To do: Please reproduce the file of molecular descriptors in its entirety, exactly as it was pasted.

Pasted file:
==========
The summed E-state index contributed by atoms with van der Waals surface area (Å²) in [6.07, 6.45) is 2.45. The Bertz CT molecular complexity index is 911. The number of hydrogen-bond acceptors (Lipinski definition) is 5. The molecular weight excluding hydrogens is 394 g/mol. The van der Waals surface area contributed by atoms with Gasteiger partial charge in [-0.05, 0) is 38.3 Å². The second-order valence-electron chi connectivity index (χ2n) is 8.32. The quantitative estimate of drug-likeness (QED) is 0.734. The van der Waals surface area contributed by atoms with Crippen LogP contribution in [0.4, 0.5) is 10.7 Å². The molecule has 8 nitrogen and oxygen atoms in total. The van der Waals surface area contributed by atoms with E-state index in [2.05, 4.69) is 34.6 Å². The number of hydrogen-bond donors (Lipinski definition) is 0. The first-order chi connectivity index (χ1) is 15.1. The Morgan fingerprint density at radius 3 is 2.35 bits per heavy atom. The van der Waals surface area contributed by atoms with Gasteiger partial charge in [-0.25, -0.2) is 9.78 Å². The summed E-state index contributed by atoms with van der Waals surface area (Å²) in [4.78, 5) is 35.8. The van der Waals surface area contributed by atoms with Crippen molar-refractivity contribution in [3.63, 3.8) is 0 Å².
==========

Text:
The summed E-state index contributed by atoms with van der Waals surface area (Å²) in [6.07, 6.45) is 2.45. The Bertz CT molecular complexity index is 911. The number of hydrogen-bond acceptors (Lipinski definition) is 5. The molecular weight excluding hydrogens is 394 g/mol. The van der Waals surface area contributed by atoms with Gasteiger partial charge in [-0.05, 0) is 38.3 Å². The second-order valence-electron chi connectivity index (χ2n) is 8.32. The quantitative estimate of drug-likeness (QED) is 0.734. The van der Waals surface area contributed by atoms with Crippen LogP contribution in [0.4, 0.5) is 10.7 Å². The molecule has 8 nitrogen and oxygen atoms in total. The van der Waals surface area contributed by atoms with E-state index in [2.05, 4.69) is 34.6 Å². The number of hydrogen-bond donors (Lipinski definition) is 0. The first-order chi connectivity index (χ1) is 15.1. The Morgan fingerprint density at radius 3 is 2.35 bits per heavy atom. The van der Waals surface area contributed by atoms with Gasteiger partial charge in [-0.25, -0.2) is 9.78 Å². The summed E-state index contributed by atoms with van der Waals surface area (Å²) in [4.78, 5) is 35.8. The van der Waals surface area contributed by atoms with Crippen molar-refractivity contribution in [3.63, 3.8) is 0 Å².